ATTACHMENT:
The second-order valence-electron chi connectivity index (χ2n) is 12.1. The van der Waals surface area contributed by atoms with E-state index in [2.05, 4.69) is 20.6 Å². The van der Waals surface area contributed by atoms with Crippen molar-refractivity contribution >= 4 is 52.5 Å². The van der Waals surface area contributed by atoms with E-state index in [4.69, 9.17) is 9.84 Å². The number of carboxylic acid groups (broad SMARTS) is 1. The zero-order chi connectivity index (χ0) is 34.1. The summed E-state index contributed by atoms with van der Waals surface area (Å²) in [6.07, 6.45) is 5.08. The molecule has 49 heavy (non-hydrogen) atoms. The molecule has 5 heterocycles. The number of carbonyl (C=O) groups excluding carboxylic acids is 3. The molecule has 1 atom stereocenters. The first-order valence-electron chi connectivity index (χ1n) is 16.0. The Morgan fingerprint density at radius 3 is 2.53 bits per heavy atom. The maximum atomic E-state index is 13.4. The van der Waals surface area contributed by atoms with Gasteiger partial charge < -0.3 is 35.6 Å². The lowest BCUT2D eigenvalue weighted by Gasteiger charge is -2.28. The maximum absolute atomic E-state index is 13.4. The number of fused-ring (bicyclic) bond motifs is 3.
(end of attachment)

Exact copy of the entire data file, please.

The second-order valence-electron chi connectivity index (χ2n) is 12.1. The van der Waals surface area contributed by atoms with E-state index in [2.05, 4.69) is 20.6 Å². The van der Waals surface area contributed by atoms with Crippen molar-refractivity contribution >= 4 is 52.5 Å². The van der Waals surface area contributed by atoms with E-state index in [4.69, 9.17) is 9.84 Å². The number of carboxylic acid groups (broad SMARTS) is 1. The zero-order chi connectivity index (χ0) is 34.1. The summed E-state index contributed by atoms with van der Waals surface area (Å²) in [6.07, 6.45) is 5.08. The molecule has 49 heavy (non-hydrogen) atoms. The molecule has 5 heterocycles. The number of carbonyl (C=O) groups excluding carboxylic acids is 3. The molecule has 1 atom stereocenters. The first-order valence-electron chi connectivity index (χ1n) is 16.0. The Morgan fingerprint density at radius 3 is 2.53 bits per heavy atom. The maximum atomic E-state index is 13.4. The van der Waals surface area contributed by atoms with Gasteiger partial charge < -0.3 is 35.6 Å². The lowest BCUT2D eigenvalue weighted by Gasteiger charge is -2.28. The maximum absolute atomic E-state index is 13.4. The number of fused-ring (bicyclic) bond motifs is 3.